Dramatic performances of the Ramayana emerged in the Konbaung Period (1752-1885). The king’s minister Myawady Mingyi U Sa converted the Ramayana Jataka into a typical Burmese classical drama and he also composed theme music and songs for its performance. Ever since then, Ramayana performances have been very popular in Burmese culture, and Yama zat pwe (Rama dramatic performances) and marionette stage shows are often held. Scenes from the Ramayana can also be found as motifs or design elements in Burmese lacquerware and wood carvings.

A digital copy of the manuscript is available online .

Truyện Kiều – The Tale of Kiều at the British Library

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Sud Chonchirdsin, British Library

Truyện Kiều (The Tale of Kiều), written by Nguyễn Du (1766-1820) is regarded as the most significant poem in Vietnamese literature. It was composed in lục-bát (6/8) stanzas and its original title in Vietnamese is Ðoạn Trường Tân Thanh (A New Cry From a Broken Heart). However, it is better known as Truyện Kiều or Kim Văn Kiều.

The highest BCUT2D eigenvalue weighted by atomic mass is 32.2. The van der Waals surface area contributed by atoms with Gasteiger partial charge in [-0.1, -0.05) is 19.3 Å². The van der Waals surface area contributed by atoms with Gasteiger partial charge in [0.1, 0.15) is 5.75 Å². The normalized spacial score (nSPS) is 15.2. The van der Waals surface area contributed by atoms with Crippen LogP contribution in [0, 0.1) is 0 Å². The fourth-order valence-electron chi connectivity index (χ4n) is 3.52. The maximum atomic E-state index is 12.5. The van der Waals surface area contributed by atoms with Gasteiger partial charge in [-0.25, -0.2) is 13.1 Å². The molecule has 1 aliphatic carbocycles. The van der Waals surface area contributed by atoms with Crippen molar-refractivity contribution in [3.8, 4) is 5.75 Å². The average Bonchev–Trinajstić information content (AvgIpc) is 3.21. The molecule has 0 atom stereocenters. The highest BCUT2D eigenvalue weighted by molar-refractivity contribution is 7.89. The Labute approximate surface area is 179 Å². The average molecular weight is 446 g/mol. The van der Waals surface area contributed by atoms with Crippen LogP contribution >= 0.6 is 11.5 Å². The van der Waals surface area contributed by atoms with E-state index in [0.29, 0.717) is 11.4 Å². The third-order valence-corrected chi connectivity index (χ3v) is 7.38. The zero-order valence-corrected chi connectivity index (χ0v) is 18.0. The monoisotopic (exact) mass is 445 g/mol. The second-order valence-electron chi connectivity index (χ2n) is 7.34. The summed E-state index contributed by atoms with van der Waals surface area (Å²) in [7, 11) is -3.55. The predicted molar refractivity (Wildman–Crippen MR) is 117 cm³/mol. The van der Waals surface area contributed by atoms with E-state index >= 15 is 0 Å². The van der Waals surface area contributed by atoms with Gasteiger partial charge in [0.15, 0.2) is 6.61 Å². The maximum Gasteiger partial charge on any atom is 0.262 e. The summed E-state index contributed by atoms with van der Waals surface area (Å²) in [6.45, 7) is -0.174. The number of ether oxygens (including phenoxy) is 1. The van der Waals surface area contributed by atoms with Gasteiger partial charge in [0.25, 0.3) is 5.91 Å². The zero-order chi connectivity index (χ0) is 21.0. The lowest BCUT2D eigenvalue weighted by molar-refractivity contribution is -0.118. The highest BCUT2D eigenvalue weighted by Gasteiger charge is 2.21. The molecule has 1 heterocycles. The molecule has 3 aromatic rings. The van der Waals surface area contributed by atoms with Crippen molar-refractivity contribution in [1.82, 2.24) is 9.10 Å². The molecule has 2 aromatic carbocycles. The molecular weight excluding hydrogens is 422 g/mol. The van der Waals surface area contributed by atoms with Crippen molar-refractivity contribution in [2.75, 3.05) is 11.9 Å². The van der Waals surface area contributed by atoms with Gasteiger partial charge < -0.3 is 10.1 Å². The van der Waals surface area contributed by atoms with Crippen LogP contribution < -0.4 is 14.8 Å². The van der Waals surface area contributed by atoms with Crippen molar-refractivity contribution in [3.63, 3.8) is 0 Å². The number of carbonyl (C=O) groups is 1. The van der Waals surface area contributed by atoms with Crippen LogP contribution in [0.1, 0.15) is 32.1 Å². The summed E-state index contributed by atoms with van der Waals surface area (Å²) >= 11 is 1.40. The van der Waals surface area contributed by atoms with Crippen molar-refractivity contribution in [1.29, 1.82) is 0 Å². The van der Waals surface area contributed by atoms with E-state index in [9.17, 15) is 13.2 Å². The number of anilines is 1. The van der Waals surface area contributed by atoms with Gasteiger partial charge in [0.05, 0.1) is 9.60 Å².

The story is based on a seventeenth century Ming Chinese novel which Nguyễn Du discovered while he was on an ambassadorial mission to China in 1813. The plot portrays the chaotic political and social circumstances of Vietnam in the eighteenth century arising from political infighting. The theme of the story is filial piety, one of the main tenets of Confucianism. It recounts the life and trials of a beautiful and talented young woman who sacrificed her happiness to save her disgraced family. She had to go through many sufferings, such as being lured into prostitution, being wed to a man who was already married, and being thrown out of a Buddhist sanctuary before she was finally reunited with her first love. However, this reunion did not bring earthly joy for Kiều, who chose to devote her life to serving her family as filial piety demanded.

Or.14844, folio 12

Or.14844, folio 12